Producer price inflation, UK: February 2019

Changes in the prices of goods bought and sold by UK manufacturers including price indices of materials and fuels purchased (input prices) and factory gate prices (output prices).

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This is an accredited national statistic.

Contact:
Email Martina Portanti

Release date:
20 March 2019

Next release:
17 April 2019

1. Main points

  • The headline rate of output inflation for goods leaving the factory gate was 2.2% on the year to February 2019, up from 2.1% in January 2019.

  • The growth rate of prices for materials and fuels used in the manufacturing process increased to 3.7% on the year to February 2019, up from 2.6% in January 2019.

  • All product groups provided upward contributions to output and input annual inflation.

  • Crude oil provided the largest upward contribution to the change in the annual rate of input inflation.

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2. Things you need to know about this release

We will be carrying out a public consultation during the first half of 2019 to collect users’ views on possible changes to the level of detail published in the Producer Price Indices (PPI), in particular the input series. Please email business.prices@ons.gov.uk with your contact details if you want to be informed about the launch of the consultation.

The factory gate price (output price) is the amount received by UK producers for the goods that they sell to the domestic market. It includes the margin that businesses make on goods, in addition to costs such as labour, raw materials and energy, as well as interest on loans, site or building maintenance, or rent.

The input price measures the price of materials and fuels bought by UK manufacturers for processing. It includes materials and fuels that are both imported or sourced within the domestic market. It is also not limited to materials used in the final product, but includes what is required by businesses in their normal day-to-day running, such as fuels.

The use of core input inflation removes the more volatile indices of food, tobacco, beverages and petrol from our statistics.

Index numbers shown in the main text of this bulletin are on a net sector basis. The index for any industry relates only to transactions between that industry and other industries; sales and purchases within industries are excluded.

Indices relate to average prices for a month. The full effect of a price change occurring part way through any month will only be reflected in the following month’s index.

All index numbers exclude Value Added Tax (VAT). The Soft Drinks Industry Levy, introduced in April 2018, is also excluded. Excise Duty (on cigarettes, manufactured tobacco, alcoholic liquor and petroleum products) is included, except where labelled otherwise.

Each Producer Price Index (PPI) has two unique identifiers: a 10-digit index number, which relates to the Standard Industrial Classification 2007: SIC 2007 code appropriate to the index, and a four-character alpha-numeric code (series ID), which can be used to find series when using the time series dataset for PPI.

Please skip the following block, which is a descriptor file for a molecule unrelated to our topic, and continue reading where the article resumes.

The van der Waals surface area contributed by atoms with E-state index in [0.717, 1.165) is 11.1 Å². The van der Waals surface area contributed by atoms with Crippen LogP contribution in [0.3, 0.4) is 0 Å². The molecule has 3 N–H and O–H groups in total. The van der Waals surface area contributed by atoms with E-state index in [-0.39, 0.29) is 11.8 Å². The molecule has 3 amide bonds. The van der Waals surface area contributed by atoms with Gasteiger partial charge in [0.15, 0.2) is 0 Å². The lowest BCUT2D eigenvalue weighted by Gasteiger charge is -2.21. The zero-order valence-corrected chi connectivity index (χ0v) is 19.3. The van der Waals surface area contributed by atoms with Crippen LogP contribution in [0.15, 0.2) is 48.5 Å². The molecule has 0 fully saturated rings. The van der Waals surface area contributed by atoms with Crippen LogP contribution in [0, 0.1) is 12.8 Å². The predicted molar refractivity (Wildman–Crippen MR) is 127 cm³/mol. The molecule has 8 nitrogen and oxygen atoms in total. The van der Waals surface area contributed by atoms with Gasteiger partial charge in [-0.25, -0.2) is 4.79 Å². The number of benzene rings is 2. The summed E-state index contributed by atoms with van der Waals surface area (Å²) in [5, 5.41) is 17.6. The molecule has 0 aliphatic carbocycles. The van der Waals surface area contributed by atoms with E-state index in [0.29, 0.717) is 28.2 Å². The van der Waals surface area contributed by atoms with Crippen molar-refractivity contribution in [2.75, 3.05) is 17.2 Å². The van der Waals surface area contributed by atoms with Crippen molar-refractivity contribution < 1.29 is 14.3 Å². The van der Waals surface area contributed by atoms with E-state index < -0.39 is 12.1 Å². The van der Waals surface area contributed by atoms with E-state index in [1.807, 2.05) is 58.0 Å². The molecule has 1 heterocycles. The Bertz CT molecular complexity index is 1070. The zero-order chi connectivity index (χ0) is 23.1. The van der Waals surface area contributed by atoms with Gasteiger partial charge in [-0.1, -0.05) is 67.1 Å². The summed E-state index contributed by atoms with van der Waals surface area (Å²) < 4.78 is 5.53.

Figures for the latest two months are provisional and the latest five months are subject to revisions in light of late and revised respondent data. Revisions to seasonal adjustment factors are re-estimated every month for the seasonally adjusted series. A routine seasonal adjustment review is normally conducted in the autumn each year.

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3. Producer price inflation summary

Figure 1 shows input and output Producer Price Indices (PPI) over the past 15 years. Input PPI is driven mostly by commodity prices, which tend to be more volatile over time compared with prices for finished goods (output PPI). Input PPI is also sensitive to exchange rate movements as roughly two-thirds of inputs into the UK manufacturing sector are imported.

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4. Annual rate of output inflation picks up for the first time since October 2018

The annual rate of inflation for goods leaving the factory gate (output prices) rose slightly by 0.1 percentage points to 2.2% in February 2019 (Table 1). This follows three consecutive months of slowing growth. The 12-month rate of output inflation has remained positive since July 2016.

Figure 2 shows contributions by product group to the monthly and annual rate of output inflation and Table 2 shows monthly and annual growth rates by product group.

Other manufactured products provided the largest upward contribution of 0.31 percentage points to the annual rate (Figure 2), due to price growth of 2.1% on the year to February 2019 (Table 2). This growth was driven mainly by prices for other non-metallic mineral products, which increased by 2.7% on the year to February 2019.

Tobacco and alcohol showed the second-largest upward contribution of 0.29 percentage points to the annual rate, with annual growth of 3.0% in February 2019.

The monthly rate of output inflation was 0.1%, with the largest upward contribution coming from computer, electrical and optical products (0.09 percentage points). Prices for this product group rose by 1.0% on the month in February 2019.